4. Terrorism always has a specific political context. In this case, as in so many other examples of unwarranted violence by non-state and state actors (including by the Indian government), the context is Kashmir! The fundamental diagnosis is clear. While the Pakistan government since the late 1980s has fished in the ‘troubled waters’ of turbulence and alienation in Kashmir those ‘troubled waters’ have been created by successive Indian governments with the current Central government adding a distinctive anti-Muslim attitude and practice to its involvement in Kashmir. Even in the initial decades from independence to the late 1980s when serious levels of domestic violent activism arose, there has been betrayal after betrayal of the commitments made to respect the state’s autonomy even as the province as suffered more frequently from the imposition of President’s Rule than any other Indian state.

There are over 650,000 troops of all kinds primarily in the Valley making the proportion of armed personnel to civilians the worst in the world when according to New Delhi the number of militants or designated ‘terrorists’ in recent years is not more than a few hundred or so. This huge presence of troops is required primarily to monitor and subdue a general population whose alienation and anger against New Delhi has spreader wider and deeper than ever before. Among Kashmiri Muslims this has been further exacerbated by this government which has justified the firing on stone-pelters, excused the occasional firing on bystanders as well as condoning the generally humiliating treatment of the populace, not to forget the use of pellet guns injuring and maiming hundreds of unarmed demonstrators. Given this reality it is extraordinary that the Indian army is now saying that they will shoot on sight anyone carrying a gun who does not immediately surrender. All this has not lessened the willingness of Kashmiri youth to get training from the all too willing providers like the JeM across the border; or to carry out their own ‘martyrdom’ through suicide bombings to make their personal statement against the injustices felt by the injustice dealt to them.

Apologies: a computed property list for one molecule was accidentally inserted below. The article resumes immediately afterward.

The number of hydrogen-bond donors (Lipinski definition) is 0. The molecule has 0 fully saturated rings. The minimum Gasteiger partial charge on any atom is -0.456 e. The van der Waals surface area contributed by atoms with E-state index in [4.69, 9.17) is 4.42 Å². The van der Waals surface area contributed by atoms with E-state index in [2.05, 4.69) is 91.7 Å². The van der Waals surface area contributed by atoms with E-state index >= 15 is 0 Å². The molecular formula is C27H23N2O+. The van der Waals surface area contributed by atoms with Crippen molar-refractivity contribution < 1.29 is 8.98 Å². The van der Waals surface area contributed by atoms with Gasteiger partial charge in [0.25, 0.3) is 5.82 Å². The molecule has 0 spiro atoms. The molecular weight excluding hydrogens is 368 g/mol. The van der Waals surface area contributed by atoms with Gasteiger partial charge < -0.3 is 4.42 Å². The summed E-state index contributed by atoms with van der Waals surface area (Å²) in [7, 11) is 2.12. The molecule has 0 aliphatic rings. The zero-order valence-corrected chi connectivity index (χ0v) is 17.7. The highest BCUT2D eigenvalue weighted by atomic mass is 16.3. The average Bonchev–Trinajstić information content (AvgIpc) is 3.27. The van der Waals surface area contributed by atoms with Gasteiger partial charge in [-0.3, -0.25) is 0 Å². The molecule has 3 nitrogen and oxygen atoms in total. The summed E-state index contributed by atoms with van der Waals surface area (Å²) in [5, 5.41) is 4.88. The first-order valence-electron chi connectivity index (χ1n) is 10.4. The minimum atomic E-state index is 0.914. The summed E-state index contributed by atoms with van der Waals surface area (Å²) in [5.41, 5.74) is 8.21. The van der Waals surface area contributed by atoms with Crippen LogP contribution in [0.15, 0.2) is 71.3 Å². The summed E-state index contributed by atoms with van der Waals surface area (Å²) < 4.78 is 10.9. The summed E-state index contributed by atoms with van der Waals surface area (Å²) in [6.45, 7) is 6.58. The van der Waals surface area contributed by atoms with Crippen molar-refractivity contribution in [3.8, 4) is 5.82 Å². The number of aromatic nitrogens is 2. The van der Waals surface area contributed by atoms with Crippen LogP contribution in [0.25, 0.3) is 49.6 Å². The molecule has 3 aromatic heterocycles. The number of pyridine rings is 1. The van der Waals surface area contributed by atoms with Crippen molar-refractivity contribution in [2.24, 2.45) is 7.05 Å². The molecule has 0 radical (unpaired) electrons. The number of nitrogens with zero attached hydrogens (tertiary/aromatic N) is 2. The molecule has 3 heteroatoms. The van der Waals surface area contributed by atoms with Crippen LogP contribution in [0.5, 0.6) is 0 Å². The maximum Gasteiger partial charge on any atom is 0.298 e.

The path to reducing and finally eliminating attacks such as in Pulwama does not lie in belligerent posturing or ‘surgical strikes’ across the border, let alone in escalating military tensions and actions between the two nuclearly-armed neighbours. It lies above all in addressing the political context of Kashmir and in ensuring justice to all in the province especially in the Valley, be they resident Muslims or Hindu Pandits wanting to live there with peace and amity once again restored. It is not the Indian government’s actions against Pakistan but its behavior in Kashmir that will be decisive for shaping the future. Will alienation there further deepen making it a continuing breeding ground for the cycle of on one side non-state terrorism (aided or otherwise from across the border) and on the other side the state terrorism of the Indian armed forces? Or will we work to end that pernicious cycle altogether?

The solution of Kashmir lies with the people of Kashmir, not with India and Pakistan. The people Kashmir on both sides must be the one who decided the fate of Kashmir. A consultative process from both sides must starts now. The armies of both countries from both parts of Kashmir must be withdrawn. A civilian solution to a civilian issue must be ensured by the civilians and not by any army means or through a bunch of terrorists, state sponsored or otherwise.

We welcome the ban on Jamata Dawa and Anjman Falahi Insaniat by the state of Pakistan. The state must break all open or hidden contacts with religious fundamentalist groups. There is no military solution of Kashmir. Religious fundamentalism is playing havoc with the lives of many not only in Kashmir but also in India and Pakistan. Religion must not play any role in running the state affairs and the use of religion for political means must be discouraged at all level.